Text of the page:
XDE, DTC, LCD
I would like your thoughts on Toshiba's XDE DVD players. As one who is hesitant to adopt Blu-ray fully, I have had a PS3 from the beginning, just no standalone player. I'm thinking of replacing my worn out upconverting DVD player with an XDE model, although Toshiba is quick to point out that it does not output or produce native HD content. Seeing how fiber-optic Internet speeds of 100Mbps are within reach, should one really look at Blu-ray with all the trappings that come with it?
Gregory Nils Johnson
I don't recommend Toshiba's XDE DVD players because the quality of their upconversion is poor; see UAV's review here. This is especially odd because the company's SRT upscaling technology in some of its LCD TVs is outstanding, though even that is no match for true HD.
I don't understand why you are hesitant to adopt Blu-ray. You even have a PS3, so you can play Blu-ray discs no problem, and the picture quality of Blu-ray is way better than any upconverting DVD player.
As for online content delivery, I'm not a big fan yet. From what I've seen, the picture quality is not great due to high compression. If you want the best picture quality you can get from commercial media, Blu-ray is it.
Zone 2 Delay
I recently purchased the Integra DTC-9.8 pre/pro based on your magazine's glowing review. It is a fine piece of equipment, but I have one major problem that Integra has been unable to resolve. The system feeds the main home theater and a second zone at the other end of a large open space. We often entertain and have the same sound in both zones. Unfortunately, the sound in the main theater is delayed with respect to zone 2 by an eighth to a quarter second. This delay makes it impossible to enjoy the system as intended.
I called the Integra help line twice. The people I spoke with said the main zone does so much processing, the sound is delayed compared to the analog stereo output of zone 2. They suggested I try using "Direct mode," which supposedly requires less processing and should shorten the lag time. Well, that didn't work either, and the sound was dry and flat. I also tried using all the different audio hookups possible (HDMI, digital coax, optical, analog). None of these experiments solved the problem, even comparing analog to analog in each zone.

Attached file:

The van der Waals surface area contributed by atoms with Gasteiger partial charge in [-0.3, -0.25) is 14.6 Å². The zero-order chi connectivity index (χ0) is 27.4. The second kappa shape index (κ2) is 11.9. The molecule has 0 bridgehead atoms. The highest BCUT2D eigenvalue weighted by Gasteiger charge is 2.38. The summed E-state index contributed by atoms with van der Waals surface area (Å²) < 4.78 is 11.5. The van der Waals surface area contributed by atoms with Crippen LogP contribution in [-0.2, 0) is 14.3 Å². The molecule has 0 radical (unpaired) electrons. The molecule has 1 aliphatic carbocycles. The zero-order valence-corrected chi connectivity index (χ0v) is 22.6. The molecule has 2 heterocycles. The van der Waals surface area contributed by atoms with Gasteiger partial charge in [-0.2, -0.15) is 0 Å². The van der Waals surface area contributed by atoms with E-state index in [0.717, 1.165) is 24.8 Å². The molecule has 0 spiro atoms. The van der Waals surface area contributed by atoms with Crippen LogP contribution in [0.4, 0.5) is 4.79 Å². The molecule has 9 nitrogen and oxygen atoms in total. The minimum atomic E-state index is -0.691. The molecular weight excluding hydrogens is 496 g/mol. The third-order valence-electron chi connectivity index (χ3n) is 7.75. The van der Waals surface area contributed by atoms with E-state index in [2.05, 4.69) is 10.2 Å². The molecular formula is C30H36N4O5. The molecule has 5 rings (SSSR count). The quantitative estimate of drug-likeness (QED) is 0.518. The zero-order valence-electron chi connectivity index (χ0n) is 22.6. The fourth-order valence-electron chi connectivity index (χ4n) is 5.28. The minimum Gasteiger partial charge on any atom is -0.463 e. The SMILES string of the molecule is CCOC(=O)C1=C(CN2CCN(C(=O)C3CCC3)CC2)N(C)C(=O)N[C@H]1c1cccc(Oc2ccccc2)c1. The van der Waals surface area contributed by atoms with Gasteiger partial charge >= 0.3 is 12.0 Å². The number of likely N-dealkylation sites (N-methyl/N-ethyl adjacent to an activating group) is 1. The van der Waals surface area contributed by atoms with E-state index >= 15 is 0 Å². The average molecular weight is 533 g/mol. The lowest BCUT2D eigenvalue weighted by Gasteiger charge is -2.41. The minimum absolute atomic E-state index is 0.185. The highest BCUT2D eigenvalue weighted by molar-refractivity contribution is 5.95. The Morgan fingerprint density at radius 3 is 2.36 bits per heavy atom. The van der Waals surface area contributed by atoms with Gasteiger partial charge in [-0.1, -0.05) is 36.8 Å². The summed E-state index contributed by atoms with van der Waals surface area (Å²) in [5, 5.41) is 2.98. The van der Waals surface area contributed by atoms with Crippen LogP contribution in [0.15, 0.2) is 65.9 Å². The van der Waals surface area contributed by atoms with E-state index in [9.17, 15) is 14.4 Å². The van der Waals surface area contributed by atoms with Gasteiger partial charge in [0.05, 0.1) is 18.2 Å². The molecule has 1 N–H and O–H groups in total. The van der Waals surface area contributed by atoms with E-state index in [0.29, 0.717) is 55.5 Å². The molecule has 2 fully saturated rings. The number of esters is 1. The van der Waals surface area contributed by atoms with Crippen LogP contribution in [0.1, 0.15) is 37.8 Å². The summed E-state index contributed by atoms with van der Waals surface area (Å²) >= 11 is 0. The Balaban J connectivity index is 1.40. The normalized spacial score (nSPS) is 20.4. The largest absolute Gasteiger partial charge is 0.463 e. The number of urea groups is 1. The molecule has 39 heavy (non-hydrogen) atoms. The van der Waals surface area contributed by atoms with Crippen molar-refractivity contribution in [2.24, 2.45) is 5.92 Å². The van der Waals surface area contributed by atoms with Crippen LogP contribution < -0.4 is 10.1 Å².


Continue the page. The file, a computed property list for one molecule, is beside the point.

Then Integra tried to blame my Sony ES Blu-ray player. So I hooked up my old Sony DVP-S7700 DVD player. Same problem. I tried the cable box as well as AM and FM radio. Basically, I tried every combination of audio cable hookup and multiple input sources and the problem persists. Do you have any suggestions?
I contacted an Integra rep about this, and he said that processing in the main zone is indeed one of the culprits. The other culprit is probably that the main zone is "looking at" a digital signal instead of analog as in zone 2, which can only play analog input signals. The one thing you might not have done is set the main-zone Audio Selector to "Analog."
Here's what he recommends:
Step 1: Switch the main zone to "Analog" so it is looking at the same audio signal as zone 2. This can be done from the front panel by pressing the Audio Selector button.
Step 2: Put the main zone into "Direct" mode. At that point, there will be no delay because both zones are looking at the same audio signal and processing them exactly the same.
When zone 2 is turned off again, set the main-zone Audio Selector back to "Auto," which will lock it onto the digital-audio signal and process the signal based on the last processing mode (or however it is defined in "Listening Mode Preset").
Permission to Buy
I would like to get your opinion on which LCD to buy in the next two months. This is my first flat screen and I think my wife is now ready to "let" me get one. I am about quality over size. I am looking for the following:
- Price $900 - $1100
- 37-42 inches
- Great contrast
- 3-4 HDMI inputs
- No visible speakers, maybe no speakers at all (I will always use surround speakers)
- PC input
- V-Chip or some type of parental control
Also, which universal remote would you recommend that has somewhat easy programming (preferably with a computer) and operates with both IR and RF?
Among my favorite LCD TVs from 2008 are the Samsung A750 and Sony W4100 lines; see my reviews of the Samsung LN52A750 and Sony KDL-52W4100. The Samsung A750 line is a bit pricier because of its extensive connectivity options, but the less-expensive A650 line is very similar without some of those options. So I recommend looking at the 40-inch Samsung LN40A650 ($1700 list) and Sony KDL-40W4100 ($1500 list); I've seen both for sale online in the $1000 range.
Both have a PC input, four HDMI inputs, unobtrusive speakers, and good contrast, and they can accept 1080p/24 and display it at 120Hz with or without frame interpolation. I don't know about V-Chip, though it only works with the onboard tuner, so it is not applied to satellite or cable feeds. I strongly prefer the Samsung's menu system, but it also has a much more reflective screen than the Sony, which could be a problem in a brightly lit room.
My favorite universal remote by far is the Logitech Harmony One ($250), but it operates with IR only, not RF. Reviewer David Vaughn really liked the URC MX-980 ($600), which does have RF capabilities, though you need the MRF-350 RF module for that, which is an extra $250. Both can be programmed from a computer; the Harmony One is much easier to program, but the MX-980 offers more complete system control, albeit at a much higher price.
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